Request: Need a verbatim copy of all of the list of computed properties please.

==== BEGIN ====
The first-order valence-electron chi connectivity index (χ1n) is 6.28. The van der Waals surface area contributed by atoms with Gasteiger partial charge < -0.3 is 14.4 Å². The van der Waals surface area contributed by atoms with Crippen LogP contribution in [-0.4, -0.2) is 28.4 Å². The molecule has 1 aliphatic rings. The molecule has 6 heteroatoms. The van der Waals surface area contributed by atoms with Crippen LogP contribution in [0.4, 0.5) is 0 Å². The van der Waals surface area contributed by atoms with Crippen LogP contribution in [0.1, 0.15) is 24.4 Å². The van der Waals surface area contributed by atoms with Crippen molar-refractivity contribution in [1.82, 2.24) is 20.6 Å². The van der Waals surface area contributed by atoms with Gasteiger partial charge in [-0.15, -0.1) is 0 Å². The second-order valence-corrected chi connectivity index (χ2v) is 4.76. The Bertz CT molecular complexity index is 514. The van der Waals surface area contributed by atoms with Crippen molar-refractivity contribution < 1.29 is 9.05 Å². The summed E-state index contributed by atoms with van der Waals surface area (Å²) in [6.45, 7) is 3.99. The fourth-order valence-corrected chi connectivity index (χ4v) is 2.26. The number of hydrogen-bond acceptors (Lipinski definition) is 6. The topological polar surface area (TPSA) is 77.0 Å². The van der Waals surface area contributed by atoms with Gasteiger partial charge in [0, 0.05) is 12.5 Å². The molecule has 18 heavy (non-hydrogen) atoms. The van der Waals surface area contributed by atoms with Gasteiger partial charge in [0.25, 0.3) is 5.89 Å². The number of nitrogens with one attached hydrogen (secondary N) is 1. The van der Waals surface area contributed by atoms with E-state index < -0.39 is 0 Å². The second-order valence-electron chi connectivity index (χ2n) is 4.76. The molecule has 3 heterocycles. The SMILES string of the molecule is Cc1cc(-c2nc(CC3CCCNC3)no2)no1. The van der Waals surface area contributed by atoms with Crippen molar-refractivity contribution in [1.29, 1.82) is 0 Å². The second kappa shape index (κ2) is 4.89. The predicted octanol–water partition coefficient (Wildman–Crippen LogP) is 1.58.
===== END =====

The first-order valence-electron chi connectivity index (χ1n) is 6.28. The van der Waals surface area contributed by atoms with Gasteiger partial charge < -0.3 is 14.4 Å². The van der Waals surface area contributed by atoms with Crippen LogP contribution in [-0.4, -0.2) is 28.4 Å². The molecule has 1 aliphatic rings. The molecule has 6 heteroatoms. The van der Waals surface area contributed by atoms with Crippen LogP contribution in [0.4, 0.5) is 0 Å². The van der Waals surface area contributed by atoms with Crippen LogP contribution in [0.1, 0.15) is 24.4 Å². The van der Waals surface area contributed by atoms with Crippen molar-refractivity contribution in [1.82, 2.24) is 20.6 Å². The van der Waals surface area contributed by atoms with Gasteiger partial charge in [-0.15, -0.1) is 0 Å². The second-order valence-corrected chi connectivity index (χ2v) is 4.76. The Bertz CT molecular complexity index is 514. The van der Waals surface area contributed by atoms with Crippen molar-refractivity contribution < 1.29 is 9.05 Å². The summed E-state index contributed by atoms with van der Waals surface area (Å²) in [6.45, 7) is 3.99. The fourth-order valence-corrected chi connectivity index (χ4v) is 2.26. The number of hydrogen-bond acceptors (Lipinski definition) is 6. The topological polar surface area (TPSA) is 77.0 Å². The van der Waals surface area contributed by atoms with Gasteiger partial charge in [0, 0.05) is 12.5 Å². The molecule has 18 heavy (non-hydrogen) atoms. The van der Waals surface area contributed by atoms with Gasteiger partial charge in [0.25, 0.3) is 5.89 Å². The number of nitrogens with one attached hydrogen (secondary N) is 1. The van der Waals surface area contributed by atoms with E-state index < -0.39 is 0 Å². The second-order valence-electron chi connectivity index (χ2n) is 4.76. The molecule has 3 heterocycles. The SMILES string of the molecule is Cc1cc(-c2nc(CC3CCCNC3)no2)no1. The van der Waals surface area contributed by atoms with Crippen molar-refractivity contribution in [1.29, 1.82) is 0 Å². The second kappa shape index (κ2) is 4.89. The predicted octanol–water partition coefficient (Wildman–Crippen LogP) is 1.58.